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Consumers > Business Owners Insurance > FAQ about Business Interruption Insurance and COVID-19
Frequently asked questions and answers about business interruption insurance coverage and the novel coronavirus 2019 (COVID-19).
 

Frequently Asked Questions about Business Interruption Insurance Coverage and the Novel Coronavirus 2019 (COVID-19)

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Disclaimer: This information is intended only as a guide and may be subject to change without notification. Contact the Insurance Department for assistance.

There are both commercial multi-peril property policies and business owners policies that provide coverage for business interruption. There are also endorsements that extend the coverage provided by such policies and stand-alone policies that provide business interruption insurance coverage.

Business interruption coverage provides coverage for both lost income, as defined in the policy, and associated extra expenses, which typically includes costs incurred to continue operations after the interruption. The scope of business interruption coverage varies by policy. You should read your policy or policies carefully and consult with both your insurance agent and insurer to determine the exact scope of coverage provided by your specific policy or policies.

1. Does a business package policy provide business interruption coverage?

Not all businesses carry a stand-alone business interruption policy. That said, policies that package liability coverage and property coverage into one policy will almost always provide some coverage for business interruption. You should read the property coverage section of your package policy carefully to determine the initial scope of coverage that the policy provides (the trigger) for business interruption and associated extra expenses, as well as any exclusions or conditions that would limit the coverage.

2. How does business interruption coverage typically work?

Most business property insurance policies either insure specific named perils, losses from specifically identified causes, or provide coverage for so-called “all-risks” with specific named perils excluded. An example of a named peril is fire. Thus, the first question that needs to be asked is whether the COVID-19 related loss issue falls within one of the perils that would be covered by the business interruption section of the package policy.

In addition to a covered peril, package policies will also require that the business interruption be the result of a direct physical loss. For example, if a person suffering from COVID-19 were to go to work at a restaurant, contaminating the kitchen by coughing, there would be an argument that there is a direct physical loss sustained by the restaurant for the period of time that it had to close to decontaminate the kitchen. This fact pattern is different from a restaurant that closed because customers ceased coming to the restaurant out of a general fear of infection.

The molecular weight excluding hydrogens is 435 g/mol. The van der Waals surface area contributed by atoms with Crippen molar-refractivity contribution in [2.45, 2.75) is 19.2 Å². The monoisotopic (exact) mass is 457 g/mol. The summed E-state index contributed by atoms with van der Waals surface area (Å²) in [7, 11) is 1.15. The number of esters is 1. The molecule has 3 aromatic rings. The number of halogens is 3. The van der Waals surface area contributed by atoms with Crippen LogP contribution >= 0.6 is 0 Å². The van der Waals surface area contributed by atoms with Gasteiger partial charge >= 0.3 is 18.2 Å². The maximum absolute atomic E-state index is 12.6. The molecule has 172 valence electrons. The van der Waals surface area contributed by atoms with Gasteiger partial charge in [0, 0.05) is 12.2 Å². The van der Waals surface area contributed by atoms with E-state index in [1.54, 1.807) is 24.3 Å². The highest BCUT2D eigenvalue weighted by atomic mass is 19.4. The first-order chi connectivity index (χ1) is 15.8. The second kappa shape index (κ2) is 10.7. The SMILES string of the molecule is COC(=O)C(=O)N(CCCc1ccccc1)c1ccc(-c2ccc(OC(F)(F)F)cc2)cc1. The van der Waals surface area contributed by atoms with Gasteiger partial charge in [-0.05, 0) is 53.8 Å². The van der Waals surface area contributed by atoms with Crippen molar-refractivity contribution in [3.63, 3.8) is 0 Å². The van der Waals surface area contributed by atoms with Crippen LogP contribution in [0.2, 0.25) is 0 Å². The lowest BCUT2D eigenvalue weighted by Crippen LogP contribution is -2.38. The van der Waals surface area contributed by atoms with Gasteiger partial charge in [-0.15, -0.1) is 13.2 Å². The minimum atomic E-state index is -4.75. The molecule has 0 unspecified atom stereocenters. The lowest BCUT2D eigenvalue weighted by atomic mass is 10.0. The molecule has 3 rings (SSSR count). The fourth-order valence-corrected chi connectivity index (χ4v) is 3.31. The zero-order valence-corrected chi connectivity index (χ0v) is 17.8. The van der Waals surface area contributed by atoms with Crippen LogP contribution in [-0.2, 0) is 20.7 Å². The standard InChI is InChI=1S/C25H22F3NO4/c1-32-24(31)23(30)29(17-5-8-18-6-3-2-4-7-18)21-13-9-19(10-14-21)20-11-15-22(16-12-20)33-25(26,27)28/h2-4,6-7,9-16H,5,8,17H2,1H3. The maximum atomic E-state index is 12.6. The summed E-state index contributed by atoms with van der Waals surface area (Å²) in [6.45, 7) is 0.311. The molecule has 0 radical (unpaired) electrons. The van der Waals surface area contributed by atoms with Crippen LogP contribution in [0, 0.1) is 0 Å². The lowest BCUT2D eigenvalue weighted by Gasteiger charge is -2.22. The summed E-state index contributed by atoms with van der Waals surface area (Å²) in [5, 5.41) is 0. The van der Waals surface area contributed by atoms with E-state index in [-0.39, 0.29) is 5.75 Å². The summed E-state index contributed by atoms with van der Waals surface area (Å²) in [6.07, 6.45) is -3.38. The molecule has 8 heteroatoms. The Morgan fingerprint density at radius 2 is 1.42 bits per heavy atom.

The important point is that each fact pattern should be examined to determine if both the covered peril and the required direct physical loss requirements have been satisfied. As noted in Question 1, you should also read all exclusions and conditions to determine if such things as viruses or pandemics are either specifically excluded or have further conditions before coverage will be provided.

3. Can I buy a policy now that will cover COVID-19 loss that has already occurred?

No. You cannot purchase an insurance policy that would cover a loss that has already occurred. However, you may be able to purchase a business property policy that includes business interruption coverage for future losses. You should review the policy to determine the scope of the coverage provided and discuss any potential other stand-alone coverages that might be appropriate for future losses.

4. Does business interruption insurance provide coverage if my employees stay home out of fear of COVID-19?

Fear of COVID-19 alone is unlikely to trigger business interruption coverage. See Question 2.

5. Does the Governor’s declaration of a state of emergency affect my business interruption insurance policy?

The state of emergency does not change the terms of your business interruption coverage. Your policy likely will provide some coverage for the peril of “civil authority.” The typical business package policy would likely still require that a direct physical loss be present, as discussed in Question 2. However, it is important to read your specific policy to determine the scope of coverage that your insurer has agreed to provide.

 
   

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